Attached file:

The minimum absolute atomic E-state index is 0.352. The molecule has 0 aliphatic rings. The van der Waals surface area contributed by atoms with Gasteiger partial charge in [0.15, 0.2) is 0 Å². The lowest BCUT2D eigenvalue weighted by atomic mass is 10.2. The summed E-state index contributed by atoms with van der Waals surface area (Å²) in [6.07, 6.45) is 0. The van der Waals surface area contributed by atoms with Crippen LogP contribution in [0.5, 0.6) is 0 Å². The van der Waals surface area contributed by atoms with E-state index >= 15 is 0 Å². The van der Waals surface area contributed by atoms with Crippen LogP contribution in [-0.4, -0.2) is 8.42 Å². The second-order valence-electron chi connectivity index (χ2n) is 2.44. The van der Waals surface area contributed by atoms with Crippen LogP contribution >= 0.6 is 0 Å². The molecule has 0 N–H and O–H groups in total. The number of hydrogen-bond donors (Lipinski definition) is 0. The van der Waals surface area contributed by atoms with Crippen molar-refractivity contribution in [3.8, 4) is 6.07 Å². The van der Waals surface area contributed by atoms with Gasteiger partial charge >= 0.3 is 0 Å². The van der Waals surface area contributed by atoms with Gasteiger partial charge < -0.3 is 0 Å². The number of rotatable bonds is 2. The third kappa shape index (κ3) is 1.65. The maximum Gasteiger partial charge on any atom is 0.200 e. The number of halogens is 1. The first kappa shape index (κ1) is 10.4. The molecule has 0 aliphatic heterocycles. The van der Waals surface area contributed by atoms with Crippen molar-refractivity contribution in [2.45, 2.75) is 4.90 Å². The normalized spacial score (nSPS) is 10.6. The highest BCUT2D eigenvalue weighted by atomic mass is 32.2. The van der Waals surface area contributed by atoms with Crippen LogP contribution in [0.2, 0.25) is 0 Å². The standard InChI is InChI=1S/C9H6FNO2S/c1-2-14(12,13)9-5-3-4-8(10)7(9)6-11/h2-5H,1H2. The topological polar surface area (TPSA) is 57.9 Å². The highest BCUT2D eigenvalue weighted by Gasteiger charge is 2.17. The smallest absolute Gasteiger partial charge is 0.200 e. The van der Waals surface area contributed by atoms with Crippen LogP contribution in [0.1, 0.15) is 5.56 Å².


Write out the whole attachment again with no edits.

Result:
The minimum absolute atomic E-state index is 0.352. The molecule has 0 aliphatic rings. The van der Waals surface area contributed by atoms with Gasteiger partial charge in [0.15, 0.2) is 0 Å². The lowest BCUT2D eigenvalue weighted by atomic mass is 10.2. The summed E-state index contributed by atoms with van der Waals surface area (Å²) in [6.07, 6.45) is 0. The van der Waals surface area contributed by atoms with Crippen LogP contribution in [0.5, 0.6) is 0 Å². The van der Waals surface area contributed by atoms with E-state index >= 15 is 0 Å². The van der Waals surface area contributed by atoms with Crippen LogP contribution in [-0.4, -0.2) is 8.42 Å². The second-order valence-electron chi connectivity index (χ2n) is 2.44. The van der Waals surface area contributed by atoms with Crippen LogP contribution >= 0.6 is 0 Å². The molecule has 0 N–H and O–H groups in total. The number of hydrogen-bond donors (Lipinski definition) is 0. The van der Waals surface area contributed by atoms with Crippen molar-refractivity contribution in [3.8, 4) is 6.07 Å². The van der Waals surface area contributed by atoms with Gasteiger partial charge >= 0.3 is 0 Å². The van der Waals surface area contributed by atoms with Gasteiger partial charge < -0.3 is 0 Å². The number of rotatable bonds is 2. The third kappa shape index (κ3) is 1.65. The maximum Gasteiger partial charge on any atom is 0.200 e. The number of halogens is 1. The first kappa shape index (κ1) is 10.4. The molecule has 0 aliphatic heterocycles. The van der Waals surface area contributed by atoms with Crippen molar-refractivity contribution in [2.45, 2.75) is 4.90 Å². The normalized spacial score (nSPS) is 10.6. The highest BCUT2D eigenvalue weighted by atomic mass is 32.2. The van der Waals surface area contributed by atoms with Crippen LogP contribution in [0.2, 0.25) is 0 Å². The standard InChI is InChI=1S/C9H6FNO2S/c1-2-14(12,13)9-5-3-4-8(10)7(9)6-11/h2-5H,1H2. The topological polar surface area (TPSA) is 57.9 Å². The highest BCUT2D eigenvalue weighted by Gasteiger charge is 2.17. The smallest absolute Gasteiger partial charge is 0.200 e. The van der Waals surface area contributed by atoms with Crippen LogP contribution in [0.1, 0.15) is 5.56 Å².